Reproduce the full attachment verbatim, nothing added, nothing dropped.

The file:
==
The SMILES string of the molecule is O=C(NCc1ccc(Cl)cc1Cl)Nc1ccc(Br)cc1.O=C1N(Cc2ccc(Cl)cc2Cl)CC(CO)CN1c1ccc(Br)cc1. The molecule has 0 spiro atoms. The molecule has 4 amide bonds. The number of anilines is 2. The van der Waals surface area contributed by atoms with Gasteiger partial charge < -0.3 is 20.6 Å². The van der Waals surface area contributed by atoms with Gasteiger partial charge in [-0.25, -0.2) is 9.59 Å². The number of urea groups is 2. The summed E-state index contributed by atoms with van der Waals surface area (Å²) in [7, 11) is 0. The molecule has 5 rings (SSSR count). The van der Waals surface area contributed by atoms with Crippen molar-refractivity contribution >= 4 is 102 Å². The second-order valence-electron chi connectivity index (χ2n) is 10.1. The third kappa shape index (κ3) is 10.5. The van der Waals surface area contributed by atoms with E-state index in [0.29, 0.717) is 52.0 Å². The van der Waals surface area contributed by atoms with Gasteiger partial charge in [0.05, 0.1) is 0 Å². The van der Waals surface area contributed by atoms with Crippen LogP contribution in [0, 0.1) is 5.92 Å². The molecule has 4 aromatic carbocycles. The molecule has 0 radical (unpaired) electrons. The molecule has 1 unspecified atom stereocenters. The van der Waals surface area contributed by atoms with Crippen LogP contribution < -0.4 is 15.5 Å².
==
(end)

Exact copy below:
The SMILES string of the molecule is O=C(NCc1ccc(Cl)cc1Cl)Nc1ccc(Br)cc1.O=C1N(Cc2ccc(Cl)cc2Cl)CC(CO)CN1c1ccc(Br)cc1. The molecule has 0 spiro atoms. The molecule has 4 amide bonds. The number of anilines is 2. The van der Waals surface area contributed by atoms with Gasteiger partial charge < -0.3 is 20.6 Å². The van der Waals surface area contributed by atoms with Gasteiger partial charge in [-0.25, -0.2) is 9.59 Å². The number of urea groups is 2. The summed E-state index contributed by atoms with van der Waals surface area (Å²) in [7, 11) is 0. The molecule has 5 rings (SSSR count). The van der Waals surface area contributed by atoms with Crippen molar-refractivity contribution >= 4 is 102 Å². The second-order valence-electron chi connectivity index (χ2n) is 10.1. The third kappa shape index (κ3) is 10.5. The van der Waals surface area contributed by atoms with E-state index in [0.29, 0.717) is 52.0 Å². The van der Waals surface area contributed by atoms with Gasteiger partial charge in [0.05, 0.1) is 0 Å². The van der Waals surface area contributed by atoms with Crippen LogP contribution in [0, 0.1) is 5.92 Å². The molecule has 4 aromatic carbocycles. The molecule has 0 radical (unpaired) electrons. The molecule has 1 unspecified atom stereocenters. The van der Waals surface area contributed by atoms with Crippen LogP contribution < -0.4 is 15.5 Å².